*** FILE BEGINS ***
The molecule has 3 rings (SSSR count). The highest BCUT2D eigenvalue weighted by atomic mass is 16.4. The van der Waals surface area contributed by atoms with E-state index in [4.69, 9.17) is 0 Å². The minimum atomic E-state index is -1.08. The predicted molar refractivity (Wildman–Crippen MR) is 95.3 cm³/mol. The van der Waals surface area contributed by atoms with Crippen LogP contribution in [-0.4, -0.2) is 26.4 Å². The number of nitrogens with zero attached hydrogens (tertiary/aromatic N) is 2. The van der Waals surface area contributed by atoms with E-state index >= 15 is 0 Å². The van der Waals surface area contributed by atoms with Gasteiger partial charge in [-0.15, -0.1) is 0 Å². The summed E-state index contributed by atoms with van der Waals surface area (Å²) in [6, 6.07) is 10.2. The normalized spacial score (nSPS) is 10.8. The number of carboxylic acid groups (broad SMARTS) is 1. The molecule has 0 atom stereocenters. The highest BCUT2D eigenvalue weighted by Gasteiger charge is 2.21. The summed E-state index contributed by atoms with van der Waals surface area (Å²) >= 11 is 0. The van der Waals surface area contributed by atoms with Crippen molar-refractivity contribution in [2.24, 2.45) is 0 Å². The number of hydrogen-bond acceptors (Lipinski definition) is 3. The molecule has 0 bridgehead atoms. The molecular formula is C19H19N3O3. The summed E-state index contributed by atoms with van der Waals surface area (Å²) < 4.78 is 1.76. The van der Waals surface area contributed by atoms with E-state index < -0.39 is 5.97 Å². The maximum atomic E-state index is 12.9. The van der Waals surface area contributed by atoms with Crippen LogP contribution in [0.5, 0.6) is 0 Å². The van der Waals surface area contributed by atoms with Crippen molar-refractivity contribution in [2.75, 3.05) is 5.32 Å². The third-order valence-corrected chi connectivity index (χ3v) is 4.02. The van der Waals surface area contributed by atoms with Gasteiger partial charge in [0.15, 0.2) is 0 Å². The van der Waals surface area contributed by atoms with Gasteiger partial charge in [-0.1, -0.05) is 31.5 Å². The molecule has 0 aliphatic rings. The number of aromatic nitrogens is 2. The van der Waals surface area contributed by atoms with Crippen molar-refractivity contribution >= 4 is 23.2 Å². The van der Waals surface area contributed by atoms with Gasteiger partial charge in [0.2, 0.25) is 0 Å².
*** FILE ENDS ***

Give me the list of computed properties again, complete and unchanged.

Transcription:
The molecule has 3 rings (SSSR count). The highest BCUT2D eigenvalue weighted by atomic mass is 16.4. The van der Waals surface area contributed by atoms with E-state index in [4.69, 9.17) is 0 Å². The minimum atomic E-state index is -1.08. The predicted molar refractivity (Wildman–Crippen MR) is 95.3 cm³/mol. The van der Waals surface area contributed by atoms with Crippen LogP contribution in [-0.4, -0.2) is 26.4 Å². The number of nitrogens with zero attached hydrogens (tertiary/aromatic N) is 2. The van der Waals surface area contributed by atoms with E-state index >= 15 is 0 Å². The van der Waals surface area contributed by atoms with Gasteiger partial charge in [-0.15, -0.1) is 0 Å². The summed E-state index contributed by atoms with van der Waals surface area (Å²) in [6, 6.07) is 10.2. The normalized spacial score (nSPS) is 10.8. The number of carboxylic acid groups (broad SMARTS) is 1. The molecule has 0 atom stereocenters. The highest BCUT2D eigenvalue weighted by Gasteiger charge is 2.21. The summed E-state index contributed by atoms with van der Waals surface area (Å²) >= 11 is 0. The van der Waals surface area contributed by atoms with Crippen molar-refractivity contribution in [2.24, 2.45) is 0 Å². The number of hydrogen-bond acceptors (Lipinski definition) is 3. The molecule has 0 bridgehead atoms. The molecular formula is C19H19N3O3. The summed E-state index contributed by atoms with van der Waals surface area (Å²) < 4.78 is 1.76. The van der Waals surface area contributed by atoms with E-state index < -0.39 is 5.97 Å². The maximum atomic E-state index is 12.9. The van der Waals surface area contributed by atoms with Crippen LogP contribution in [0.5, 0.6) is 0 Å². The van der Waals surface area contributed by atoms with Crippen molar-refractivity contribution in [2.75, 3.05) is 5.32 Å². The third-order valence-corrected chi connectivity index (χ3v) is 4.02. The van der Waals surface area contributed by atoms with Gasteiger partial charge in [0.15, 0.2) is 0 Å². The van der Waals surface area contributed by atoms with Gasteiger partial charge in [-0.1, -0.05) is 31.5 Å². The molecule has 0 aliphatic rings. The number of aromatic nitrogens is 2. The van der Waals surface area contributed by atoms with Crippen molar-refractivity contribution >= 4 is 23.2 Å². The van der Waals surface area contributed by atoms with Gasteiger partial charge in [0.2, 0.25) is 0 Å².